When I was four, I insisted that I wanted a dog. I'm not fully sure whence this inexorable conviction came, but nevertheless, I was solid on this. As young girls insist that they need a pony (preferably in pink), I wanted a dog.
For what, if I recall correctly, was the only time in which my parents actually indulged my childhood whims, we got a dog. We went all the way to Wiltshire, to a reputable kennel (as scathing as I can be about my parents, they always had a very strong commitment to animal welfare) and they allowed me to pick out a puppy.
I went for the runt of the litter. Shetland Sheepdogs are, in general, bred for show. Drooping ears and short legs, with a vaguely timid demeanour. I went for the long-legged, perky-eared pup who came wagging his tail to the edge of the pen. That was my dog.
For reasons which still have yet to be determined, I initially insisted that he was called Gwalchmai. Either an irresponsible uncle had been filling my head with Arthurian nonsense, or I had just realised quite how bizarre my own middle name (Geraint) was and wanted a fellow-sufferer. Exhibiting a sound good sense which would characterise his entire life, my dog refused this moniker entirely and ended up responding only to “Scamp”.
In contrast to my actual brother, who has a good twenty-five years on me, I grew up with this dog. As well as teaching me all the things a dog is supposed to teach a young man, such as responsibility etc., Scamp was often my only friend. Shelties bond to one person and one person alone, and that dog was almost my shadow. When I was unhappy, he skulked behind me. When I was grounded, he howled outside my window. When I was happy, he would accompany me up and down the valley of the river to which I still regularly pay devotion: he would sit patiently (if puzzled) at the bank when I waded out to pour a libation. When I was in a fight, he would lick my wounds. Literally. One day before my eighteenth birthday I was badly beaten with a metal bar: when I was released from hospital and got home, he climbed on top of me, licked my scars and would not leave me for the following three days.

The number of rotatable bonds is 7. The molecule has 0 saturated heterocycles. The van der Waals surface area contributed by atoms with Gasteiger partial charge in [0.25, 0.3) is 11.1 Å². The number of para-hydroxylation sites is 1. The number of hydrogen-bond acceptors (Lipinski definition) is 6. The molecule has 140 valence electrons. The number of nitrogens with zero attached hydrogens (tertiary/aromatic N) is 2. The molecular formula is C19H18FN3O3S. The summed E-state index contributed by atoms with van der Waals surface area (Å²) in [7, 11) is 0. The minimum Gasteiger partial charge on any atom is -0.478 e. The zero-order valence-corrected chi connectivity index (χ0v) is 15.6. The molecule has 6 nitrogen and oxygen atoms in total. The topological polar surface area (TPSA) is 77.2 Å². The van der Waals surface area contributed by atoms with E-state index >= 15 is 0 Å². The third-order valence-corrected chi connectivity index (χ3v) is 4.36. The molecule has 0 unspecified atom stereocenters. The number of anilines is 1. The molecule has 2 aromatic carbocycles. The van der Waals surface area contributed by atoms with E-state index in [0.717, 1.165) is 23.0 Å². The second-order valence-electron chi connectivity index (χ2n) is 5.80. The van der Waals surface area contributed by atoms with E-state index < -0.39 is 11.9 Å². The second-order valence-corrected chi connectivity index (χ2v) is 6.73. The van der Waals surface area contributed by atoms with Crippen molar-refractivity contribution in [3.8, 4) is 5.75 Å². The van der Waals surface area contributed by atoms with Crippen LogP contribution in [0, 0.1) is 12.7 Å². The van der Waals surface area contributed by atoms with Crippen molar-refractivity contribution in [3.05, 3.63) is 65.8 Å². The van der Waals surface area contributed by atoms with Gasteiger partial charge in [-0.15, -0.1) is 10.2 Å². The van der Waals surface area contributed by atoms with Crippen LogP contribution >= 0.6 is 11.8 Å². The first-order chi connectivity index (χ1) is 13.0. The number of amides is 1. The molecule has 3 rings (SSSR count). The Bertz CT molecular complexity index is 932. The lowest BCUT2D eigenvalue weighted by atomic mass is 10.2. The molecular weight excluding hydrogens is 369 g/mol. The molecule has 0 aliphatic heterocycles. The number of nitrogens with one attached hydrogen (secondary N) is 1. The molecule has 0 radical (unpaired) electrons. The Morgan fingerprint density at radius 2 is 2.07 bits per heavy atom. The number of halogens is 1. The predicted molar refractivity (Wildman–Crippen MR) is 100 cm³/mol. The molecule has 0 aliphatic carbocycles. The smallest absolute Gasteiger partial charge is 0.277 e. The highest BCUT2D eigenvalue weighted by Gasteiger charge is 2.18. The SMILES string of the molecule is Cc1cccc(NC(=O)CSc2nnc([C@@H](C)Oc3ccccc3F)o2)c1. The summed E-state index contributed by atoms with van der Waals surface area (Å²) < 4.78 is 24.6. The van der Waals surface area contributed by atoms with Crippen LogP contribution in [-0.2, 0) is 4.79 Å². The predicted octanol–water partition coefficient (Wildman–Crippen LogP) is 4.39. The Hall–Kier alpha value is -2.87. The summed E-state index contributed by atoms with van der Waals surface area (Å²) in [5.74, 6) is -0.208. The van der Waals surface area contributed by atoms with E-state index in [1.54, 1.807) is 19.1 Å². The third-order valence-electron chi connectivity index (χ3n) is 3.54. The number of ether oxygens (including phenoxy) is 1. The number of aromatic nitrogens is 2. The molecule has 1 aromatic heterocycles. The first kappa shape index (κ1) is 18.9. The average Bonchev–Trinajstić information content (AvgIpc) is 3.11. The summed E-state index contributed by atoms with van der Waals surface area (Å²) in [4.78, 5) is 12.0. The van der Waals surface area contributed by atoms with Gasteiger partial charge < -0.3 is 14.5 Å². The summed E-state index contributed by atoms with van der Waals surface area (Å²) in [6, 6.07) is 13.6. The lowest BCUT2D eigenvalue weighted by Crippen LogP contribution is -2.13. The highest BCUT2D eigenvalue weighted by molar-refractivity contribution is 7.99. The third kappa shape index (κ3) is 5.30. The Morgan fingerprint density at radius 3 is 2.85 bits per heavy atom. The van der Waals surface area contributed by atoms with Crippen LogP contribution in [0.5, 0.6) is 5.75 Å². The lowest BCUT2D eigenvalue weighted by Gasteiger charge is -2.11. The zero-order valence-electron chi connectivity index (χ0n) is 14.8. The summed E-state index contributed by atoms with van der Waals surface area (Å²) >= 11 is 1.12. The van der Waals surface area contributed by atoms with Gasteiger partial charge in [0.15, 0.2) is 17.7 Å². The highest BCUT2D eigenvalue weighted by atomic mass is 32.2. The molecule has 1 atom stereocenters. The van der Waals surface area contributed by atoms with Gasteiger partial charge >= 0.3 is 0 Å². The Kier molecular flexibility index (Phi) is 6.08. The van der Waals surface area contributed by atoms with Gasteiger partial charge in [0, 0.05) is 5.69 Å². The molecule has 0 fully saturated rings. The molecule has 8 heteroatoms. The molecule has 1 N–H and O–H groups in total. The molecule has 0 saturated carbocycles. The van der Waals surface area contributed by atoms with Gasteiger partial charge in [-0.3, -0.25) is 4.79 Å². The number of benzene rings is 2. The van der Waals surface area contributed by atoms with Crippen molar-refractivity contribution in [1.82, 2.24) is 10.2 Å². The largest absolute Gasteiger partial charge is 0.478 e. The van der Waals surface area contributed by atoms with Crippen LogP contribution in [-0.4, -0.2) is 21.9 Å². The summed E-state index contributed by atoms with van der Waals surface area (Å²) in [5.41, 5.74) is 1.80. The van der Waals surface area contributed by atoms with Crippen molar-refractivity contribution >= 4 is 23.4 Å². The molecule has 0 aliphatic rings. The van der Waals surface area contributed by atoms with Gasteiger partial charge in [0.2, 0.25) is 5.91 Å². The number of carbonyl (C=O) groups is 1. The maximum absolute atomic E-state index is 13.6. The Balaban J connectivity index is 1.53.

And ten years ago today, I killed him.
Few things make me cry. My husband accuses me, not without justice, of being cold. But this makes me cry: writing this I have tears running down my face, even a decade later.
Scamp had a heart condition. The first I knew of it, he fell over and pissed all over the place. We assumed this was just age. It happened a few more times. Annoyed, I walked him down to the PDSA, and they gave us some tablets for him. He showed some improvements. A few weeks later, the same happened, but he didn't get up again afterwards. He lay on his side twitching and whimpering. It was about eight o'clock. Mam was at work. I picked him up and carried him the two miles to the PDSA. They prescribed him more tablets. I carried him home again. He was not in a good state. I got him to drink some water and laid down with him, his back against me. He turned his head and licked my face a couple of times. His breathing was irregular. Every breath he wheezed.
So I carried him back to the PDSA. They examined him and told me he was dying. That he probably wouldn't make the night through.
That the kindest thing to do was to put him to sleep.
And I said yes.
They asked me to lay him out on the bench to administer the injection. I wouldn't. I climbed up myself, my dog in my arms, and sat with him in my lap. He didn't struggle, because he trusted me. [Ten years later, I am actually bawling my eyes out right now.] They administered the injection, and I sat with him in my lap, my face next to his, whispering him into the Otherworld.
I still haven't forgiven myself.
1) Well, I say that. On the one hand, my mam would only ever buy free range eggs, but at the same time one of my earliest memories is curling up on mam's fur coat in the corner of a pub when I was probably about three or so. It was the eighties, and mam was a big fan of Dallas and Dynasty.
2) I am not unaware of the irony in this.